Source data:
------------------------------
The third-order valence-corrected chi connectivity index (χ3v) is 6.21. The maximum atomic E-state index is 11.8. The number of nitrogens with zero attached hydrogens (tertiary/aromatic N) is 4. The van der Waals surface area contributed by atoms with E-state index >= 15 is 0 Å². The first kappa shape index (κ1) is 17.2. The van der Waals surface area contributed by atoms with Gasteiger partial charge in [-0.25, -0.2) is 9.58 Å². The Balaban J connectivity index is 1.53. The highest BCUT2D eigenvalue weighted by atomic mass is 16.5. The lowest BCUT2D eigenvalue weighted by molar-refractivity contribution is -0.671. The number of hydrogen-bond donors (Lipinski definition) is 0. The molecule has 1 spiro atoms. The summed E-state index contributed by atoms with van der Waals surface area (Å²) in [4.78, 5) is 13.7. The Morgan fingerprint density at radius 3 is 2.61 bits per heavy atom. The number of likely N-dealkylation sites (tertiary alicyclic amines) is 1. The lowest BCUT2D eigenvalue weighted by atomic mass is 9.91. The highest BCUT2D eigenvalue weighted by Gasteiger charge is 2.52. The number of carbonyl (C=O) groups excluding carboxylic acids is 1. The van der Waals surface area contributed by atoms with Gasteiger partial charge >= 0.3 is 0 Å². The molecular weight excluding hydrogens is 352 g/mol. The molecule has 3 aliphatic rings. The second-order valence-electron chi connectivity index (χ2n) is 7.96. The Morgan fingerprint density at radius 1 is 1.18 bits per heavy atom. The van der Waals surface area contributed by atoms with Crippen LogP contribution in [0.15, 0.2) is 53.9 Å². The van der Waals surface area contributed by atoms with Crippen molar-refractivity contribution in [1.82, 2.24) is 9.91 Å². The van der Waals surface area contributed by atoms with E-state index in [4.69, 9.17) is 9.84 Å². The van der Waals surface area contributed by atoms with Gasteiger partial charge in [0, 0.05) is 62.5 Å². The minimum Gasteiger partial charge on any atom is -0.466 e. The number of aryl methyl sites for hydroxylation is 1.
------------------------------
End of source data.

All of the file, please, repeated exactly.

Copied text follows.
The third-order valence-corrected chi connectivity index (χ3v) is 6.21. The maximum atomic E-state index is 11.8. The number of nitrogens with zero attached hydrogens (tertiary/aromatic N) is 4. The van der Waals surface area contributed by atoms with E-state index >= 15 is 0 Å². The first kappa shape index (κ1) is 17.2. The van der Waals surface area contributed by atoms with Gasteiger partial charge in [-0.25, -0.2) is 9.58 Å². The Balaban J connectivity index is 1.53. The highest BCUT2D eigenvalue weighted by atomic mass is 16.5. The lowest BCUT2D eigenvalue weighted by molar-refractivity contribution is -0.671. The number of hydrogen-bond donors (Lipinski definition) is 0. The molecule has 1 spiro atoms. The summed E-state index contributed by atoms with van der Waals surface area (Å²) in [4.78, 5) is 13.7. The Morgan fingerprint density at radius 3 is 2.61 bits per heavy atom. The number of likely N-dealkylation sites (tertiary alicyclic amines) is 1. The lowest BCUT2D eigenvalue weighted by atomic mass is 9.91. The highest BCUT2D eigenvalue weighted by Gasteiger charge is 2.52. The number of carbonyl (C=O) groups excluding carboxylic acids is 1. The van der Waals surface area contributed by atoms with Gasteiger partial charge >= 0.3 is 0 Å². The molecular weight excluding hydrogens is 352 g/mol. The molecule has 3 aliphatic rings. The second-order valence-electron chi connectivity index (χ2n) is 7.96. The Morgan fingerprint density at radius 1 is 1.18 bits per heavy atom. The van der Waals surface area contributed by atoms with Crippen LogP contribution in [0.15, 0.2) is 53.9 Å². The van der Waals surface area contributed by atoms with Crippen molar-refractivity contribution in [1.82, 2.24) is 9.91 Å². The van der Waals surface area contributed by atoms with E-state index in [4.69, 9.17) is 9.84 Å². The van der Waals surface area contributed by atoms with Gasteiger partial charge in [0, 0.05) is 62.5 Å². The minimum Gasteiger partial charge on any atom is -0.466 e. The number of aryl methyl sites for hydroxylation is 1.